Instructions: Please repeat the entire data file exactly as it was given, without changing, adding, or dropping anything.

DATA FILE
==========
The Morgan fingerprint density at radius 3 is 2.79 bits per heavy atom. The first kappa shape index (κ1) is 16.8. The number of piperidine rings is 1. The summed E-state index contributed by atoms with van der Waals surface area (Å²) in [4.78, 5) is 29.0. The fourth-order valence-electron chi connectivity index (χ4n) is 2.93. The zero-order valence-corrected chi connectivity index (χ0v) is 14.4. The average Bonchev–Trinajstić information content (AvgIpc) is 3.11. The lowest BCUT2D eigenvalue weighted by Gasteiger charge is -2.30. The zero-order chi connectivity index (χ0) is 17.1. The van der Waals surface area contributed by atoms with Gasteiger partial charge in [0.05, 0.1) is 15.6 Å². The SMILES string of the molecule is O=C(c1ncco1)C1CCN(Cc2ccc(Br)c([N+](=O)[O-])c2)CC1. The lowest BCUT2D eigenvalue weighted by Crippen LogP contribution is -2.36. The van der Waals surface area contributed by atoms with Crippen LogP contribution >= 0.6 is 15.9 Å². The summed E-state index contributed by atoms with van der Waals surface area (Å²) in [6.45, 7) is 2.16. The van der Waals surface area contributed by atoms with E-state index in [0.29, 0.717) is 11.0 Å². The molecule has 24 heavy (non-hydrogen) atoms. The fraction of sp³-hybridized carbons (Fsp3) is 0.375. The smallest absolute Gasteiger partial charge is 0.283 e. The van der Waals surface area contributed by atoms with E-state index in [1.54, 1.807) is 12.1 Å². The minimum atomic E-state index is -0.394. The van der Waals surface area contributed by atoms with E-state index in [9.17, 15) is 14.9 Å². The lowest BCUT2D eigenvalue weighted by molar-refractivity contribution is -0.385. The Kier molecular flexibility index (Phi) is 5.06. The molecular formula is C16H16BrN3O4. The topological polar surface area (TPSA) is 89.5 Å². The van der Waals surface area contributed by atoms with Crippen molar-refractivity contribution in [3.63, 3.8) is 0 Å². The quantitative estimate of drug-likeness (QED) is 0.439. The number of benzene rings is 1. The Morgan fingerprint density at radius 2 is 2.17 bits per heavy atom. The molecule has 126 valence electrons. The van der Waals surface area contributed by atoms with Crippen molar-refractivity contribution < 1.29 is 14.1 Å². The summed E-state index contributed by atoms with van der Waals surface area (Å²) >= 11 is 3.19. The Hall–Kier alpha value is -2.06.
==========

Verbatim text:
The Morgan fingerprint density at radius 3 is 2.79 bits per heavy atom. The first kappa shape index (κ1) is 16.8. The number of piperidine rings is 1. The summed E-state index contributed by atoms with van der Waals surface area (Å²) in [4.78, 5) is 29.0. The fourth-order valence-electron chi connectivity index (χ4n) is 2.93. The zero-order valence-corrected chi connectivity index (χ0v) is 14.4. The average Bonchev–Trinajstić information content (AvgIpc) is 3.11. The lowest BCUT2D eigenvalue weighted by Gasteiger charge is -2.30. The zero-order chi connectivity index (χ0) is 17.1. The van der Waals surface area contributed by atoms with Gasteiger partial charge in [0.05, 0.1) is 15.6 Å². The SMILES string of the molecule is O=C(c1ncco1)C1CCN(Cc2ccc(Br)c([N+](=O)[O-])c2)CC1. The lowest BCUT2D eigenvalue weighted by Crippen LogP contribution is -2.36. The van der Waals surface area contributed by atoms with Crippen LogP contribution >= 0.6 is 15.9 Å². The summed E-state index contributed by atoms with van der Waals surface area (Å²) in [6.45, 7) is 2.16. The van der Waals surface area contributed by atoms with E-state index in [0.29, 0.717) is 11.0 Å². The molecule has 24 heavy (non-hydrogen) atoms. The fraction of sp³-hybridized carbons (Fsp3) is 0.375. The smallest absolute Gasteiger partial charge is 0.283 e. The van der Waals surface area contributed by atoms with E-state index in [1.54, 1.807) is 12.1 Å². The minimum atomic E-state index is -0.394. The van der Waals surface area contributed by atoms with E-state index in [9.17, 15) is 14.9 Å². The lowest BCUT2D eigenvalue weighted by molar-refractivity contribution is -0.385. The Kier molecular flexibility index (Phi) is 5.06. The molecular formula is C16H16BrN3O4. The topological polar surface area (TPSA) is 89.5 Å². The van der Waals surface area contributed by atoms with Crippen molar-refractivity contribution in [3.63, 3.8) is 0 Å². The quantitative estimate of drug-likeness (QED) is 0.439. The number of benzene rings is 1. The Morgan fingerprint density at radius 2 is 2.17 bits per heavy atom. The molecule has 126 valence electrons. The van der Waals surface area contributed by atoms with Crippen molar-refractivity contribution < 1.29 is 14.1 Å². The summed E-state index contributed by atoms with van der Waals surface area (Å²) >= 11 is 3.19. The Hall–Kier alpha value is -2.06.